School officials contended last week that revealing the district’s “strengths and weaknesses” would threaten the safety of students and staff.
Robert J. Freeman, director of the Committee on Open Government, part of the New York State Department of State, said the wide swaths of redacted material “seemed to be in compliance with the law.” Since Sept. 11, 2001, he said, he often sees what he called “blanket denials of access” following similar risk assessments.
“Historically, over the past 15 years at least, this kind of record has typically been withheld in great measure — if not in its entirety,” Mr. Freeman said.
Some parents and staff members were disturbed to hear of so much redacted material.
“It’s kind of like when the Bush administration would release information. Well, thanks for nothing,” said Courtney Garneau, who has three children in district schools, after reviewing a copy of the report this week.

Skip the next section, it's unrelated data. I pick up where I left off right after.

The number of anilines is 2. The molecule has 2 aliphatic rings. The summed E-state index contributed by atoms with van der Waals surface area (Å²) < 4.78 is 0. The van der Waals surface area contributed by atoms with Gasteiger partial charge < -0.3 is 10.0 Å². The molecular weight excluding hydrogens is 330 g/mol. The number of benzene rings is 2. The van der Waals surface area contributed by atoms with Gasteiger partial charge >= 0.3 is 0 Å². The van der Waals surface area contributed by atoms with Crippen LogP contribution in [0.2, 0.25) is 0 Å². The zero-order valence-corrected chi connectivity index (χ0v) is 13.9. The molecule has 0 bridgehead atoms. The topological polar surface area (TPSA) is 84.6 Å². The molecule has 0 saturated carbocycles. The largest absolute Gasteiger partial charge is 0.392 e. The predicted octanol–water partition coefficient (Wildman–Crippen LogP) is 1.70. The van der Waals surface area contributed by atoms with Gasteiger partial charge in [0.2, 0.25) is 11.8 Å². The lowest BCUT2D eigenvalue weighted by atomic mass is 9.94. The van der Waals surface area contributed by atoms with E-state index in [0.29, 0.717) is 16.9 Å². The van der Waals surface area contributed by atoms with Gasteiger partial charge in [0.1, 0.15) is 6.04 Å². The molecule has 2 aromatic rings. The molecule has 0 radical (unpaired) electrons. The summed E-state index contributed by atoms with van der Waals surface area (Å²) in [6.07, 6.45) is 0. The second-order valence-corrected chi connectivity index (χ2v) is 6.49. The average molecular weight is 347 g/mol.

Ms. Garneau is a member of site-based committees of parents, teachers, and administrators at both John M. Marshall Elementary School and East Hampton Middle School. She regularly attends meetings of those committees, and said the findings of the security report had yet to be mentioned, although there have been several procedural changes, mostly involving the implementation of name tags and a sign-in protocol. But, she said, she is still able to walk into the Middle School on her way to monthly meetings during after-school hours without supplying identification.
School board members, with an eye to the coming budget vote on May 20, continued to emphasize the importance of the physical changes.
Ms. Lowey in particular underscored that issues related to security are not static and that they require vigorous, constant review.
“We need to be vigilant and constantly looking and upgrading our processes and procedures. Given the world we live in today, it’s important that schools take additional steps. We have to do everything possible to prepare for any sort of scenario,” she said. “I feel confident that my children and other children are as safe as they can possibly be, given the times we now live in.”